West Shore columnist answers weighty political question
“How did you manage to lose 50 pounds in six months?”
I seized the chance to aim that question at John Horgan when I was talking with him recently. He was NDP house leader in the recently-dissolved legislature, and opposition critic for energy, mines and petroleum resources.
He currently is odds-on favourite for re-election as the MLA for Juan de Fuca constituency.
Melting belly-fat is a political topic, although some people might not want to talk about it.
“(Being) overweight began when I quit smoking 12 years ago,” Horgan acknowledged. “I went up to 270 pounds.”
That would have increased his expenses if he had been flying among the islands of Samoa, where Samoan Airlines recently began a charge-passengers-by-weight tariff, the world’s first.
He was only moving around his home province, where airlines charge heavyweights the same fare as lightweights. Flab-reduction may not pay off immediately in cash in B.C., but it brings social-emotional benefit and a better chance of solving health problems.
So John and his wife Ellie discovered after they visited John’s brother at Port McNeill.
“My brother’s wife lost 70 pounds in six months,” John said. “We didn’t think she was that large before she thinned down.” Didn’t notice, he implied. Smart clothes concealed the body-line facts. But the weight-loss news was a sting to the health-aware conscience.
“We kind of looked at ourselves, and while I was up at Prince Rupert and Haida Gwai for the summer, we started to do something about it.”
And before the election writ was dropped, while early uncommitted voters were kicking the tires of the NDP image and policies and making up their minds, the Horgan weight-loss (down to 220 pounds) became an accomplished fact.
“How did you do it?” I asked. “We stopped eating sugar, bread and starches, like rice, potato and pasta, and went on a protein-rich diet.”
To me, that weight-loss sends an action message: Don’t merely skewer the late Liberal government for its continuing failure to give people added years of useful life by prevention. Take individual preventive action. Shed some flab. That isn’t enough, but it helps.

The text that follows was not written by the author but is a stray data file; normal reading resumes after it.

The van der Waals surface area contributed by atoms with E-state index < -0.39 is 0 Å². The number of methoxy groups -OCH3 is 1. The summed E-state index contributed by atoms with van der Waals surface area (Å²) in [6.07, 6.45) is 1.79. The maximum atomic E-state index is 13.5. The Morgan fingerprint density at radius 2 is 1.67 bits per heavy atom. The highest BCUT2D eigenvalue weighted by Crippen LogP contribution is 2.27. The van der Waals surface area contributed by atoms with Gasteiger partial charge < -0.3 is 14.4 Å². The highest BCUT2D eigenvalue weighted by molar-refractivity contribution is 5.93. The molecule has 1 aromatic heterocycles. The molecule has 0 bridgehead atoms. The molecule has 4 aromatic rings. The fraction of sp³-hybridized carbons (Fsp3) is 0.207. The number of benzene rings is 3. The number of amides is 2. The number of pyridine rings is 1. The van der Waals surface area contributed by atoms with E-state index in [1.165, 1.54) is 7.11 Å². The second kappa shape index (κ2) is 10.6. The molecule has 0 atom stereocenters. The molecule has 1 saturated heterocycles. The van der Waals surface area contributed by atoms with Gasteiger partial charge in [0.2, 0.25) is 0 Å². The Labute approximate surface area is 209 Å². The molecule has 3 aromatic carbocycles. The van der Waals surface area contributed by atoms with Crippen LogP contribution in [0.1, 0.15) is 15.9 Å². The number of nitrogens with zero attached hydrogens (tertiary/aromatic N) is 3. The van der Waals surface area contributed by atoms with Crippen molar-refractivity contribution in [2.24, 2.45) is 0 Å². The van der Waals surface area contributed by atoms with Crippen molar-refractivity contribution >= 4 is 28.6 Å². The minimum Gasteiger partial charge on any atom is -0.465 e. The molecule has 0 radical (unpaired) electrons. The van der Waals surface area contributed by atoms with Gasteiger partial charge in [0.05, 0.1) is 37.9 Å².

Eventually it could morph into a consensus as wide as “hate tobacco.” Former U.S. surgeon-general David Satcher said that if the U.S. wanted to shrink the residue of smokers down even further, it would need to take all possible steps at once, from warning labels on cigarette packages to lawsuits against tobacco companies to alternative high-value crops for tobacco farmers.
Saying that, only government can manage such a co-ordinative manoeuvre. Many Americans have a neurotic fear of their government; but a larger proportion of Canadians are ready to treat government as the instrument of the people’s will.
Canadian health care investigators Justice Emmett Hall and Roy Romanow were zealous advocates of prevention. The NDP’s Tommy Douglas, who launched medicare while balancing the Saskatchewan budget, hoped to wield preventive tactics to save lives and money - millions of people shielded from premature death and billions of dollars clipped from health-care spending or diverted into useful healthcare investment.
Prevention was Tommy’s Phase 2 goal when he jumped into the federal arena in the 1960s. (I was in Maple Leaf Gardens in Toronto when he launched his national bid to the music of The Travellers. I even wrote some radio scripts for NDP politicians in spare time from work as a reporter at The Globe and Mail).
Liberal-Conservatives rejected Tommy Douglas’s design for prevention – arguably because of the misguided corporate push on politicians. Don’t hold your breath for Lib-Cons to sign on now, provincially or federally, whatever they may promise.
• G.E. Mortimore is a longtime columnist with the
Goldstream News Gazette.